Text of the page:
Fieldwork

Ambergris Caye Archaeological Project II

Location: San Pedro Town, Ambergris Caye, Belize, Central America

Season: May 25, 2020 to June 23, 2020

Session Dates: May 25-June 23, 2020

Application Deadline: April 1, 2020

Deadline Type: Exact Date

Website: https://uncw.edu/anthropology/fieldschoolsinternships/fieldschoolbelize.html

Program Type:
Field School

RPA Certified:
No

Affiliation:
University of North Carolina Wilmington

Project Director:
Dr. Scott E. Simmons

Project Description:

Ambergris Caye, a Caribbean island off the north coast of Belize, provides the setting for the summer 2020 summer field school in Maya archaeology sponsored by the University of North Carolina Wilmington. Students will earn 6 academic credits over the course of this four-week program, which runs from May 25 to June 23, 2020, with a four-day break scheduled at about the mid-point of the field school. Students will be trained in all aspects of archaeological field methods, including surveying, excavation, recording, and preliminary laboratory work of processing and analysis of archaeological materials. Dr. Scott Simmons, a professor in the Department of Anthropology at UNCW, has directed eight separate archaeology field schools in Belize since 2001, the last three of which took place on Ambergris Caye (in 2010, 2012, and 2017). The research focus of the field school is the San Pedro site (ca AD 1400-1600+), located in one of the few areas of San Pedro Town that have not been seriously impacted by historic and modern construction activities. This particular program builds on the successes of the 2017 archaeology field school program at the site, where numerous Maya domestic features, human remains, and a wide range of Late Postclassic, Spanish Colonial, and British era artifacts were recovered. Students have the opportunity to actively engage in and make contributions to archaeological research that focuses on a period of Maya prehistory researchers are still striving to better understand. They will work directly with other professional archaeologists specializing in lithic, ceramic, and faunal analysis as well as the analysis and interpretation of Spanish and British colonial materials. Academic credits will be earned through completion of the Archaeological Field Methods (ANT 311) course offered by the University of North Carolina Wilmington. These credits are transferrable to other colleges and universities in the US, Canada, and beyond.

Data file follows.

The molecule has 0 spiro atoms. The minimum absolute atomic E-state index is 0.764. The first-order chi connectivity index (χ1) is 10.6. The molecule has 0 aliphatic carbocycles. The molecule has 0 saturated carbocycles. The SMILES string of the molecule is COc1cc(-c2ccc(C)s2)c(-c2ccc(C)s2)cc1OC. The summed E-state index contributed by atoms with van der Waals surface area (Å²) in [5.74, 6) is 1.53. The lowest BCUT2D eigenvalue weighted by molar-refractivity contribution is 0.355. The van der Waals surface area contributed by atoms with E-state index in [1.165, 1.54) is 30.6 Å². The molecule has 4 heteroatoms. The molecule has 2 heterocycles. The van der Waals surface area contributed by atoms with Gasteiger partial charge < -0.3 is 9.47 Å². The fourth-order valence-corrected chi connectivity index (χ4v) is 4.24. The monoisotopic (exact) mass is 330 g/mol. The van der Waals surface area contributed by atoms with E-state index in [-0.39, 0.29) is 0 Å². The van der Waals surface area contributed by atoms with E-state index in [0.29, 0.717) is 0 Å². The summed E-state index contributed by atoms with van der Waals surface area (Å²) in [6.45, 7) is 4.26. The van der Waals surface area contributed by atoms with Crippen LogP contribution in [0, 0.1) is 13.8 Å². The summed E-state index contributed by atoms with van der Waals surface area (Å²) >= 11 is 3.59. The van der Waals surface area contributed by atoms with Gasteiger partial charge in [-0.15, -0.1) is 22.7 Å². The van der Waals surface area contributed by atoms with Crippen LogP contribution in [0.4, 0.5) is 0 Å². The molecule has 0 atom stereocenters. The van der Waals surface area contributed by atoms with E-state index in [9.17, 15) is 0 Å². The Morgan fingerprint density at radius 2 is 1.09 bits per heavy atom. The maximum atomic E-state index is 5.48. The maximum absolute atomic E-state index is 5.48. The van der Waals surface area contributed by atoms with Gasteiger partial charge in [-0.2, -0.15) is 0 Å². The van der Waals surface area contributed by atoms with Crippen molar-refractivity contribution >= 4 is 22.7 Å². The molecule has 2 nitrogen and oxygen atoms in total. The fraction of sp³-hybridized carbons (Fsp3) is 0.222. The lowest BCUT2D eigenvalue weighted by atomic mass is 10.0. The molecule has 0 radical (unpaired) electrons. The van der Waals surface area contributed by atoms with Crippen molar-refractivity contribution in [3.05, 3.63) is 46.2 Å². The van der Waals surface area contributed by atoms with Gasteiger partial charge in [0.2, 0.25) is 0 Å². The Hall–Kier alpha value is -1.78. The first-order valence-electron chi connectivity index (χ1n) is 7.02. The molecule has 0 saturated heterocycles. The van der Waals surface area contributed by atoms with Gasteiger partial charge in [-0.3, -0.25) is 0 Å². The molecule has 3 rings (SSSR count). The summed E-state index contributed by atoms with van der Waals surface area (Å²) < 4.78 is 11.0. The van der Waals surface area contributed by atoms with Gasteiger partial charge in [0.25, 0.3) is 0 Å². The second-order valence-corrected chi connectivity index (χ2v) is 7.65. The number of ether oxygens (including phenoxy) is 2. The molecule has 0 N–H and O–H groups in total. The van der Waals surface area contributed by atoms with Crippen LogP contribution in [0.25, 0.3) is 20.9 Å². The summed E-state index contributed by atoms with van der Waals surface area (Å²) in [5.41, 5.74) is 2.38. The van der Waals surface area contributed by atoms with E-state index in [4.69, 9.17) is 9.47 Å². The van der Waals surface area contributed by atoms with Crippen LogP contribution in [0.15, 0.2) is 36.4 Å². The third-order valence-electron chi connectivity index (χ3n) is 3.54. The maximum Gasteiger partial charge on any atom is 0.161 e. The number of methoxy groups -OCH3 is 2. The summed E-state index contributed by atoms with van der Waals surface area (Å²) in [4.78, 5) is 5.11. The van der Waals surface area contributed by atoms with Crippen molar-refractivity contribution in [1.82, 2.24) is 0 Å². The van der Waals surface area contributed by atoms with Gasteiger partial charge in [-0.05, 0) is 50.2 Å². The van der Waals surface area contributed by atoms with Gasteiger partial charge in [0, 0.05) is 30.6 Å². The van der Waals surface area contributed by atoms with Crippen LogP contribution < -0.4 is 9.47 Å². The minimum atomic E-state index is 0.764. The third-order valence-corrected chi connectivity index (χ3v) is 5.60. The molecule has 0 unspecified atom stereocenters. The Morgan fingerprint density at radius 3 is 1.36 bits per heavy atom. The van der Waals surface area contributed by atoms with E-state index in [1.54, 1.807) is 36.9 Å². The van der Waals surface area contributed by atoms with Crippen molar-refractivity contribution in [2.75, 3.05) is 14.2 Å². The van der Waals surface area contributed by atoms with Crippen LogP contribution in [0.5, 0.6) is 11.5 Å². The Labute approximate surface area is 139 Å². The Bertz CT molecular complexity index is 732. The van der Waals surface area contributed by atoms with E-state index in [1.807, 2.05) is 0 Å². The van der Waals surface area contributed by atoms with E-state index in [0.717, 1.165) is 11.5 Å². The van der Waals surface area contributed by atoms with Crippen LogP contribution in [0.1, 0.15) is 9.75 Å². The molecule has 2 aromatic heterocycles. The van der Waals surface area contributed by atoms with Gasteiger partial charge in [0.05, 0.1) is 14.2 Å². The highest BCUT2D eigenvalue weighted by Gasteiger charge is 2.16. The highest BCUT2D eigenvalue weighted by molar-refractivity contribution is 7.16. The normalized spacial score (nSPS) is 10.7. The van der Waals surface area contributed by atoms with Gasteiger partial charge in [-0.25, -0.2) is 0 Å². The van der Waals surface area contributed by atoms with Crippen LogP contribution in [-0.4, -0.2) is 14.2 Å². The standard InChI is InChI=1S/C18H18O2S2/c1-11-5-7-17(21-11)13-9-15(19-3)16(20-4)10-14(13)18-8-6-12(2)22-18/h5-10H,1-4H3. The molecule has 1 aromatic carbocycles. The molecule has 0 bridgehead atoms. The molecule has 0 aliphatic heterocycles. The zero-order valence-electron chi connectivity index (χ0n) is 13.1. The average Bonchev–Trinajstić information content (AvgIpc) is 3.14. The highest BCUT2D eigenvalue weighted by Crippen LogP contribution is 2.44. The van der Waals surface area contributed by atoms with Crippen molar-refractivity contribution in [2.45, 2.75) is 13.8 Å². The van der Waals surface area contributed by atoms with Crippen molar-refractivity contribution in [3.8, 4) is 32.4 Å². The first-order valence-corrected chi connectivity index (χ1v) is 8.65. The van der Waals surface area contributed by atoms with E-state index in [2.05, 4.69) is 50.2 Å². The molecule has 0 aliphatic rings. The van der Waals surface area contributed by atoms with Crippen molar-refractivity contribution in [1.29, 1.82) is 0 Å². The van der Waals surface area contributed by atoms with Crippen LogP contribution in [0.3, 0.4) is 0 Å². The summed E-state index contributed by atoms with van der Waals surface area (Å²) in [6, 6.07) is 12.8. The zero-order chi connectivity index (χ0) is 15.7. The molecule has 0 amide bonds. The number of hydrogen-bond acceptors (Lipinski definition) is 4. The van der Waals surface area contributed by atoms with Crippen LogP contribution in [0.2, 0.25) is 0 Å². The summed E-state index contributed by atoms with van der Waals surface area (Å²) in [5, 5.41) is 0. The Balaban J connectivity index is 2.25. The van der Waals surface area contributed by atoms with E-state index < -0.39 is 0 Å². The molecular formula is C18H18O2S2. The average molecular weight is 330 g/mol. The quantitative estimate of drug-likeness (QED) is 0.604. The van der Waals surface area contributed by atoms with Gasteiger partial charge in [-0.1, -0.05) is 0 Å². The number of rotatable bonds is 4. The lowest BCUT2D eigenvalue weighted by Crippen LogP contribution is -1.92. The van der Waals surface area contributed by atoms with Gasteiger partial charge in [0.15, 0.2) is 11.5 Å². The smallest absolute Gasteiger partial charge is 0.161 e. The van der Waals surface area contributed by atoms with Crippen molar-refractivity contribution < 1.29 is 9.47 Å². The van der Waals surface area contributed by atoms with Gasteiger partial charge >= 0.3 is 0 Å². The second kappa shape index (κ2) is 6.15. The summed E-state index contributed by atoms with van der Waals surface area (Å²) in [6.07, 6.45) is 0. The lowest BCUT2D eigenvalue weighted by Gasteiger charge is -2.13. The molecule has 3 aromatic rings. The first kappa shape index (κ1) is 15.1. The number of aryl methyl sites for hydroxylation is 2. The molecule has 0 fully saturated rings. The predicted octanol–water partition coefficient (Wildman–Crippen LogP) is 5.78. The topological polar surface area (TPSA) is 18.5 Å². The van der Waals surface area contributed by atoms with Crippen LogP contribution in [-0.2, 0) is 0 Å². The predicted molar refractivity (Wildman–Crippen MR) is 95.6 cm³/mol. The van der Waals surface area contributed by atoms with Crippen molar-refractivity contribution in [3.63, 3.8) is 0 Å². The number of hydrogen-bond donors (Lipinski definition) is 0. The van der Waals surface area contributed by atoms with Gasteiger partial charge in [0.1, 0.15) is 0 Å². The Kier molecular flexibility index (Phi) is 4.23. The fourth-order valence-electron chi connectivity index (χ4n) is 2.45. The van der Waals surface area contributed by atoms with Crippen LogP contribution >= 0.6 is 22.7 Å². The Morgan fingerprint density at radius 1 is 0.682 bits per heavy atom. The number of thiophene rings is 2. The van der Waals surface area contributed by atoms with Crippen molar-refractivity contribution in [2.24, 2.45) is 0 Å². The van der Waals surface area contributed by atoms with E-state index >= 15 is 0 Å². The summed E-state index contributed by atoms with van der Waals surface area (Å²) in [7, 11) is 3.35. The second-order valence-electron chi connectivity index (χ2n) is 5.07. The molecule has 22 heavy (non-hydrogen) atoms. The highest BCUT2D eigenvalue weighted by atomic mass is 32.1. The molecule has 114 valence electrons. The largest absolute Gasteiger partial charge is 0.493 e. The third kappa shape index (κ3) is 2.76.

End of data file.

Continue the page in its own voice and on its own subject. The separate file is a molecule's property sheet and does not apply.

Period(s) of Occupation: Maya Late Postclassic Period, ca AD 1300-1500

Notes:
Maximum enrollment for the course (ANT 311) is 20 students. Enrollment deadline is April 1, 2020.

Project Size: 1-24 participants

Minimum Length of Stay for Volunteers: 30 days (maximum)

Minimum Age: 18

Experience Required: none

Room and Board Arrangements:
Program cost is approximately $4000 US, and includes in-state (North Carolina) tuition, lodging, meals (estimated), airfare (estimated), in-country transportation, equipment, supplies, and other expenses. Tuition is higher for out of state residents.

Academic Credit:
6 (six) academic credits through the University of North Carolina Wilmington

Contact Information:


Scott E. Simmons, Ph.D.

Department of Anthropology 601 S. College Road

Wilmington

North Carolina

28403

U.S.A.

simmonss@uncw.edu

Phone: (910) 962-3429

Fax: (910) 962-3543

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